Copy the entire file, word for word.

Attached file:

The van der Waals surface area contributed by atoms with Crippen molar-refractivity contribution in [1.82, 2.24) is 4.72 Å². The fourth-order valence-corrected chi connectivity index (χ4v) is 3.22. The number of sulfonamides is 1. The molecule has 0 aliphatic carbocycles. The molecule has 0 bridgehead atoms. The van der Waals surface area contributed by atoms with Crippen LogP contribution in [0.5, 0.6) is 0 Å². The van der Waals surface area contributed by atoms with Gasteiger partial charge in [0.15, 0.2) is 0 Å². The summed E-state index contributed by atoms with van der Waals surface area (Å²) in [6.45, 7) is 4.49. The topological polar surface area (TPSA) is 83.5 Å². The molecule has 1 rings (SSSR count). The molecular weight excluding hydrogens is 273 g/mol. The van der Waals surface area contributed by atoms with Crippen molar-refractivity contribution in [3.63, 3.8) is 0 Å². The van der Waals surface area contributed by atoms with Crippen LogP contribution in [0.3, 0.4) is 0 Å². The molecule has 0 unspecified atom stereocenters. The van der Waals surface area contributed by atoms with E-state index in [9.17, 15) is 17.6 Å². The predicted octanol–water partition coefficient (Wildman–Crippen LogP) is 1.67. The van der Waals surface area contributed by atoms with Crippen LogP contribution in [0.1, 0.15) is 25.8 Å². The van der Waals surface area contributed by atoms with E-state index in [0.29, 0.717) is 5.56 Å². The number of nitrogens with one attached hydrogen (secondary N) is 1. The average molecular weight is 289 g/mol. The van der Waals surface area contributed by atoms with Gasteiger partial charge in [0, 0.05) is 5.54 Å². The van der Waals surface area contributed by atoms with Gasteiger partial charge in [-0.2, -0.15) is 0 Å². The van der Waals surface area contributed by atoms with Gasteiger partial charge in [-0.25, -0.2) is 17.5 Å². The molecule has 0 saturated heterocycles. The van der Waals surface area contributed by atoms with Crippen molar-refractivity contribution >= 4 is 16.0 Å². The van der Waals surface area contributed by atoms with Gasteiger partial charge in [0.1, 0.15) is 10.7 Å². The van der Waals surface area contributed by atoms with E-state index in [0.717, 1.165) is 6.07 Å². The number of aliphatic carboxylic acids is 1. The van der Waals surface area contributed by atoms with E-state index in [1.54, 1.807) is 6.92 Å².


The van der Waals surface area contributed by atoms with Crippen molar-refractivity contribution in [1.82, 2.24) is 4.72 Å². The fourth-order valence-corrected chi connectivity index (χ4v) is 3.22. The number of sulfonamides is 1. The molecule has 0 aliphatic carbocycles. The molecule has 0 bridgehead atoms. The van der Waals surface area contributed by atoms with Crippen LogP contribution in [0.5, 0.6) is 0 Å². The van der Waals surface area contributed by atoms with Gasteiger partial charge in [0.15, 0.2) is 0 Å². The summed E-state index contributed by atoms with van der Waals surface area (Å²) in [6.45, 7) is 4.49. The topological polar surface area (TPSA) is 83.5 Å². The molecule has 1 rings (SSSR count). The molecular weight excluding hydrogens is 273 g/mol. The van der Waals surface area contributed by atoms with Crippen molar-refractivity contribution in [3.63, 3.8) is 0 Å². The van der Waals surface area contributed by atoms with Crippen LogP contribution in [0.3, 0.4) is 0 Å². The molecule has 0 unspecified atom stereocenters. The van der Waals surface area contributed by atoms with E-state index in [9.17, 15) is 17.6 Å². The predicted octanol–water partition coefficient (Wildman–Crippen LogP) is 1.67. The van der Waals surface area contributed by atoms with Crippen LogP contribution in [0.1, 0.15) is 25.8 Å². The van der Waals surface area contributed by atoms with E-state index in [0.29, 0.717) is 5.56 Å². The number of nitrogens with one attached hydrogen (secondary N) is 1. The average molecular weight is 289 g/mol. The van der Waals surface area contributed by atoms with Gasteiger partial charge in [0, 0.05) is 5.54 Å². The van der Waals surface area contributed by atoms with Gasteiger partial charge in [-0.2, -0.15) is 0 Å². The van der Waals surface area contributed by atoms with Gasteiger partial charge in [-0.25, -0.2) is 17.5 Å². The molecule has 0 saturated heterocycles. The van der Waals surface area contributed by atoms with Crippen molar-refractivity contribution >= 4 is 16.0 Å². The van der Waals surface area contributed by atoms with Gasteiger partial charge in [0.1, 0.15) is 10.7 Å². The van der Waals surface area contributed by atoms with E-state index in [0.717, 1.165) is 6.07 Å². The number of aliphatic carboxylic acids is 1. The van der Waals surface area contributed by atoms with E-state index in [1.54, 1.807) is 6.92 Å².